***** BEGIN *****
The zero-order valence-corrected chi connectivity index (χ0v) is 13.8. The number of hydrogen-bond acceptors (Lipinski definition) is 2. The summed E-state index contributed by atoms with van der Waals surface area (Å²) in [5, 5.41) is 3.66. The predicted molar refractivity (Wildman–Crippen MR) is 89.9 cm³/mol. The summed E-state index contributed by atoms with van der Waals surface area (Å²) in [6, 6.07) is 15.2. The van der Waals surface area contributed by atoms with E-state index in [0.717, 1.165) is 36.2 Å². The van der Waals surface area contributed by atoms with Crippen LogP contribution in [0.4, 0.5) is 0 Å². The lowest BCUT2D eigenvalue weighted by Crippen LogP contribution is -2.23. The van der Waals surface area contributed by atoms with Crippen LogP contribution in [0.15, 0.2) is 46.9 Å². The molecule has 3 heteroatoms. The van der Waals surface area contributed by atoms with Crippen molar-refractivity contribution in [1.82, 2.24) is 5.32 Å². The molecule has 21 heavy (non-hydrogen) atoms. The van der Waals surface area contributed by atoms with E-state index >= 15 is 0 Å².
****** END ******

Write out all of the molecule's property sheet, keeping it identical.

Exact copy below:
The zero-order valence-corrected chi connectivity index (χ0v) is 13.8. The number of hydrogen-bond acceptors (Lipinski definition) is 2. The summed E-state index contributed by atoms with van der Waals surface area (Å²) in [5, 5.41) is 3.66. The predicted molar refractivity (Wildman–Crippen MR) is 89.9 cm³/mol. The summed E-state index contributed by atoms with van der Waals surface area (Å²) in [6, 6.07) is 15.2. The van der Waals surface area contributed by atoms with E-state index in [0.717, 1.165) is 36.2 Å². The van der Waals surface area contributed by atoms with Crippen LogP contribution in [0.4, 0.5) is 0 Å². The lowest BCUT2D eigenvalue weighted by Crippen LogP contribution is -2.23. The van der Waals surface area contributed by atoms with Crippen LogP contribution in [0.15, 0.2) is 46.9 Å². The molecule has 3 heteroatoms. The van der Waals surface area contributed by atoms with Crippen molar-refractivity contribution in [1.82, 2.24) is 5.32 Å². The molecule has 21 heavy (non-hydrogen) atoms. The van der Waals surface area contributed by atoms with E-state index >= 15 is 0 Å².